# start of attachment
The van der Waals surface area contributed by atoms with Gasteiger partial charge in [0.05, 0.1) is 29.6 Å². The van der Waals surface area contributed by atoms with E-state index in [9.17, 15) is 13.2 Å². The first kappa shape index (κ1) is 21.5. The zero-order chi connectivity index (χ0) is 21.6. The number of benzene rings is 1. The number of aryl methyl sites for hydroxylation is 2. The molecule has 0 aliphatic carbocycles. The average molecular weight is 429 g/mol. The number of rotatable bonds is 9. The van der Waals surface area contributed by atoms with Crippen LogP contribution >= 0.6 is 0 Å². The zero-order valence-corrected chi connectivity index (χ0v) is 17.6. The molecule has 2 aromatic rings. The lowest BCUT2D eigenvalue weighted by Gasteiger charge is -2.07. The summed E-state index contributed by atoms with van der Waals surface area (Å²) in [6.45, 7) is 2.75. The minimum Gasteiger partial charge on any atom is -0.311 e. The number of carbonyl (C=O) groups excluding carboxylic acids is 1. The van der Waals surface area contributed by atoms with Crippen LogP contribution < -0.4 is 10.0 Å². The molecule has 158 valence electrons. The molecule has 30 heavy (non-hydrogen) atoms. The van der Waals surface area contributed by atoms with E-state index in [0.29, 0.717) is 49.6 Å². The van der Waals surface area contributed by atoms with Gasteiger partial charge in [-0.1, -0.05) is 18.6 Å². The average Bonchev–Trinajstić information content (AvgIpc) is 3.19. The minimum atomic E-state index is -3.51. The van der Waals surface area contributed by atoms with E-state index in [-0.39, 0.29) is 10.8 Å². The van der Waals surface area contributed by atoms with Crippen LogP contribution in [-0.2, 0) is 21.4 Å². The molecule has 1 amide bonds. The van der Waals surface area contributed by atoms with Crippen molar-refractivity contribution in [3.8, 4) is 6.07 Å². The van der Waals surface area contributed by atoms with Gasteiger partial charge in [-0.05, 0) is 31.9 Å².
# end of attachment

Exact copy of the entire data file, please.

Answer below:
The van der Waals surface area contributed by atoms with Gasteiger partial charge in [0.05, 0.1) is 29.6 Å². The van der Waals surface area contributed by atoms with E-state index in [9.17, 15) is 13.2 Å². The first kappa shape index (κ1) is 21.5. The zero-order chi connectivity index (χ0) is 21.6. The number of benzene rings is 1. The number of aryl methyl sites for hydroxylation is 2. The molecule has 0 aliphatic carbocycles. The average molecular weight is 429 g/mol. The number of rotatable bonds is 9. The van der Waals surface area contributed by atoms with Crippen LogP contribution >= 0.6 is 0 Å². The zero-order valence-corrected chi connectivity index (χ0v) is 17.6. The molecule has 2 aromatic rings. The lowest BCUT2D eigenvalue weighted by Gasteiger charge is -2.07. The summed E-state index contributed by atoms with van der Waals surface area (Å²) in [6.45, 7) is 2.75. The minimum Gasteiger partial charge on any atom is -0.311 e. The number of carbonyl (C=O) groups excluding carboxylic acids is 1. The van der Waals surface area contributed by atoms with Crippen LogP contribution < -0.4 is 10.0 Å². The molecule has 158 valence electrons. The molecule has 30 heavy (non-hydrogen) atoms. The van der Waals surface area contributed by atoms with E-state index in [0.29, 0.717) is 49.6 Å². The van der Waals surface area contributed by atoms with Gasteiger partial charge in [-0.1, -0.05) is 18.6 Å². The average Bonchev–Trinajstić information content (AvgIpc) is 3.19. The minimum atomic E-state index is -3.51. The van der Waals surface area contributed by atoms with E-state index in [-0.39, 0.29) is 10.8 Å². The van der Waals surface area contributed by atoms with Crippen LogP contribution in [-0.2, 0) is 21.4 Å². The molecule has 1 amide bonds. The van der Waals surface area contributed by atoms with Crippen molar-refractivity contribution in [3.8, 4) is 6.07 Å². The van der Waals surface area contributed by atoms with Gasteiger partial charge in [-0.05, 0) is 31.9 Å².